The Police do not prevent crime, this is one of the best secrets of modern life. The experts themselves know this, the Police also know this, but the public don’t know this. Yet the police act as if that they are communities best protection against the crime and continually argue that if they are given more resources, then they would be able to protect the community against crime. Studies have shown that “the critical ingredient in solving crime is whether the public, the victims and the witnesses provide information that can help identity the suspect”, (Chaiken, 1977, ECK, 1982).
The best that can be argued is that the impact the police are having on the crime may be so subtle that it is different to detect. The police promised a real perceptible improvement in public safety as a result of their actions.
Community safety is that it has to involve the need for interventions to be delivered through a partnership approach, drawing together a variety of relevant organisations in the public, voluntary and in the private sectors and also in the community groups. “Community safety is the preferred term for many precisely because it reflects a broader approach to crime prevention and hence its evaluation”, (Osborn and Bright 1989, AMA, 1990). In an attempt to give a certain clarity to a broad meaning of crime prevention, Van Dijk proposed a definition of crime prevention as “the total of all policies, measures and techniques, outside the boundaries of the criminal justice system, aiming at the reduction of the various kinds of damage by acts defined as criminal by the state”, (Van Dijk, 1990, 205).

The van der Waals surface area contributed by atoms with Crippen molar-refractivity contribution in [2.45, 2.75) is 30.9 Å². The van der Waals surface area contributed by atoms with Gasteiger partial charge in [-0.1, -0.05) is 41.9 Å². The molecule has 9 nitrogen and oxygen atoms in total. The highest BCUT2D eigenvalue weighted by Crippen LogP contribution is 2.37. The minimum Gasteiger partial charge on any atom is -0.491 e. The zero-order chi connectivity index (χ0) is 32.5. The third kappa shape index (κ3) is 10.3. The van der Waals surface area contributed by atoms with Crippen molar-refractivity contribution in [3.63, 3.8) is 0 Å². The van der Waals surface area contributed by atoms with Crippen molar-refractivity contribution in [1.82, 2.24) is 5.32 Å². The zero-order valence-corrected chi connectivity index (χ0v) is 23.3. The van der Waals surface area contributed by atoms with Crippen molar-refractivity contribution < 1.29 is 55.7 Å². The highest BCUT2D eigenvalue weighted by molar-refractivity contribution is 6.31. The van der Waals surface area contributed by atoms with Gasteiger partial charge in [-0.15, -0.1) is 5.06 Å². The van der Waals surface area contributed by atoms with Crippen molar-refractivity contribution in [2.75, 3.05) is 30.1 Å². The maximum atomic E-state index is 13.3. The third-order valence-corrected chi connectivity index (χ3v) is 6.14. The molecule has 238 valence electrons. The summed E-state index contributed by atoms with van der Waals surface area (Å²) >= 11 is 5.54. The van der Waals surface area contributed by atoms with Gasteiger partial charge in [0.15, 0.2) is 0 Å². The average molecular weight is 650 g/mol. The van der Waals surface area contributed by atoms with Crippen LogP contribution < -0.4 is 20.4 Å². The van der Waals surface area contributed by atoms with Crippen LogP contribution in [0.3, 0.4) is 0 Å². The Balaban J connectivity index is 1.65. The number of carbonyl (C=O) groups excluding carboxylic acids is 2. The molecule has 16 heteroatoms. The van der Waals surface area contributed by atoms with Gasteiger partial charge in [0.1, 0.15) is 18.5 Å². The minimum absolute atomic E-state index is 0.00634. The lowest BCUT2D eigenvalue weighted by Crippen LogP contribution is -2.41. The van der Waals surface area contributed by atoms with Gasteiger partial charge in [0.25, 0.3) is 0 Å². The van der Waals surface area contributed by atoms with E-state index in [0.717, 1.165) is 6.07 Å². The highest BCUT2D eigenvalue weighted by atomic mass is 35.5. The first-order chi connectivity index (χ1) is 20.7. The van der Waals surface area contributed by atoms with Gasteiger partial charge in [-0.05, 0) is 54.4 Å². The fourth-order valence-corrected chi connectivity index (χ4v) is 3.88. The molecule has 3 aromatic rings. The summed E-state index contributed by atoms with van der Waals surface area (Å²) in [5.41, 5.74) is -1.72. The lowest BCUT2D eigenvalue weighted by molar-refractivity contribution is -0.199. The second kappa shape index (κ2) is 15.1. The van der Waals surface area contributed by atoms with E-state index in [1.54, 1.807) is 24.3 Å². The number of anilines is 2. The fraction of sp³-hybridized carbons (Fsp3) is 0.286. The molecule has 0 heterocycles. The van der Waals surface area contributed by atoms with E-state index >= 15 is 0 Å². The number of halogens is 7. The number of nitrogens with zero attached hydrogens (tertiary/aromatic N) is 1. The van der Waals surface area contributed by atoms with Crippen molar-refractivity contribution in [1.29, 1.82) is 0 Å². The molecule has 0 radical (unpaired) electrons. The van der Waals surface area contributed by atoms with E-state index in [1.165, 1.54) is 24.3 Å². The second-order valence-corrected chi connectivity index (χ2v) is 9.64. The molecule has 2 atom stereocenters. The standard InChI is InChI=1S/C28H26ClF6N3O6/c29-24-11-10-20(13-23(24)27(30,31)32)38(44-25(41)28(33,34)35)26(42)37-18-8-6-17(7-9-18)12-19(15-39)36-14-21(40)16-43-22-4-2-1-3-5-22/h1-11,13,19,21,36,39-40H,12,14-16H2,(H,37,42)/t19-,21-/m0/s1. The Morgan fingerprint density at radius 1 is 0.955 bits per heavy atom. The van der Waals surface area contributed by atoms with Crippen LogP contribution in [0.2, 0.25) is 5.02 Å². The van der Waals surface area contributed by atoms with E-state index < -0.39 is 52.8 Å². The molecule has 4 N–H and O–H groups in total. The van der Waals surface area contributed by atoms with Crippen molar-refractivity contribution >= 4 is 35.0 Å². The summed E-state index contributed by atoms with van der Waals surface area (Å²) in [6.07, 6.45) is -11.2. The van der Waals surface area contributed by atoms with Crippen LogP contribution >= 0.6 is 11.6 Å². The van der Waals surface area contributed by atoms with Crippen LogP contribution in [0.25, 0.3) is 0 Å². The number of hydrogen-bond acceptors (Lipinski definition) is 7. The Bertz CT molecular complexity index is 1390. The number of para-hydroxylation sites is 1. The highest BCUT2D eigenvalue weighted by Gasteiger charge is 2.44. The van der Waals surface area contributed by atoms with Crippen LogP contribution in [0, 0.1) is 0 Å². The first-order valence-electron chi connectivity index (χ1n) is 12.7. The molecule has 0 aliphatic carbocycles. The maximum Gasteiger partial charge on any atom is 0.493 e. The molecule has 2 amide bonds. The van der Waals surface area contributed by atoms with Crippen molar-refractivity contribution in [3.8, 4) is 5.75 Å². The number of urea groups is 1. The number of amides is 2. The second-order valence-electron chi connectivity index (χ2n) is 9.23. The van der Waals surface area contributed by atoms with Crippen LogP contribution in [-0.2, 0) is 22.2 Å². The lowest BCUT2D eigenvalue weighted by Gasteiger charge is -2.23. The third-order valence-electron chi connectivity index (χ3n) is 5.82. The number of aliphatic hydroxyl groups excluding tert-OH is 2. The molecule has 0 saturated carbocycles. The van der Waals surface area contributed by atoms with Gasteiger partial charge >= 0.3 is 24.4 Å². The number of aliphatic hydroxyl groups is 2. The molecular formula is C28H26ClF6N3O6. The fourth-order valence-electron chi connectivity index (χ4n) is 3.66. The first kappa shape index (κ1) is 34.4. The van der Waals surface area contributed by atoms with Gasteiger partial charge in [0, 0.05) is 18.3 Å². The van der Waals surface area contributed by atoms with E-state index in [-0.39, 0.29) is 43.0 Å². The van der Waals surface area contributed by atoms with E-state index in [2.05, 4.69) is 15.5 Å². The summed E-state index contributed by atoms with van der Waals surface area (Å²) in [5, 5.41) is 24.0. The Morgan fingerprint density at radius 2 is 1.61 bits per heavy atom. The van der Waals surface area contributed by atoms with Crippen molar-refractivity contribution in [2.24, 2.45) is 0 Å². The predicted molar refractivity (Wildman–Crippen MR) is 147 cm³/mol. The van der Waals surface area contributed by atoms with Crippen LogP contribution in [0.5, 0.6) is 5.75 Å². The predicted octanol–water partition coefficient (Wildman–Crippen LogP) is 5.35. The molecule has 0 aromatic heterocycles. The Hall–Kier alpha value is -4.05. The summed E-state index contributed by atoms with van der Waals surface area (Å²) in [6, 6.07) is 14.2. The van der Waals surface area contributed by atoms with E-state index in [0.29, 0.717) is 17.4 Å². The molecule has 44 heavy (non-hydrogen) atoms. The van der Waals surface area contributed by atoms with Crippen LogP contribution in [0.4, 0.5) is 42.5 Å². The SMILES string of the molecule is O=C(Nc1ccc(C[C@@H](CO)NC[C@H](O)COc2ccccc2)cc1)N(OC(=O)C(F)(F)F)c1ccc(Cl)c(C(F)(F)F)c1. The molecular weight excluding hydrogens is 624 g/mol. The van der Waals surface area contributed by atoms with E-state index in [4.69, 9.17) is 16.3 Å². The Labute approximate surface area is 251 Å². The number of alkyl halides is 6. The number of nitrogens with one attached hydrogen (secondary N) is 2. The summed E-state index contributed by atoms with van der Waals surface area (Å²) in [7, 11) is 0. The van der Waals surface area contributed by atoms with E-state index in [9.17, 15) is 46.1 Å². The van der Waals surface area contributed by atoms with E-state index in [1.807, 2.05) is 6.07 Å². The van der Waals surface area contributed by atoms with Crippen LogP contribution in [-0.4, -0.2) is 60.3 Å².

The developments since 1995, the crime and disorder act, the crime reduction programme, where the crime targets job force and calls the time on crime increasing the pressure to a wider range of organisations to undertake or to arrange work that would prevent and reduce crime and disorder. Then the section 17 provisions of the crime and disorder 1998 act was the clearest term of the development so far, where the local organisations are necessary to take unintended crime consequences into account in policy and practice. “the stronger the hold of involved forms of thinking, and thus of the ability to distance oneself from traditional attitudes, the stronger the danger inherent in the situation created by people’s traditional attitudes towards each other and towards themselves at each other and at the whole situation with a measure of detachment”, (Elias, 1987).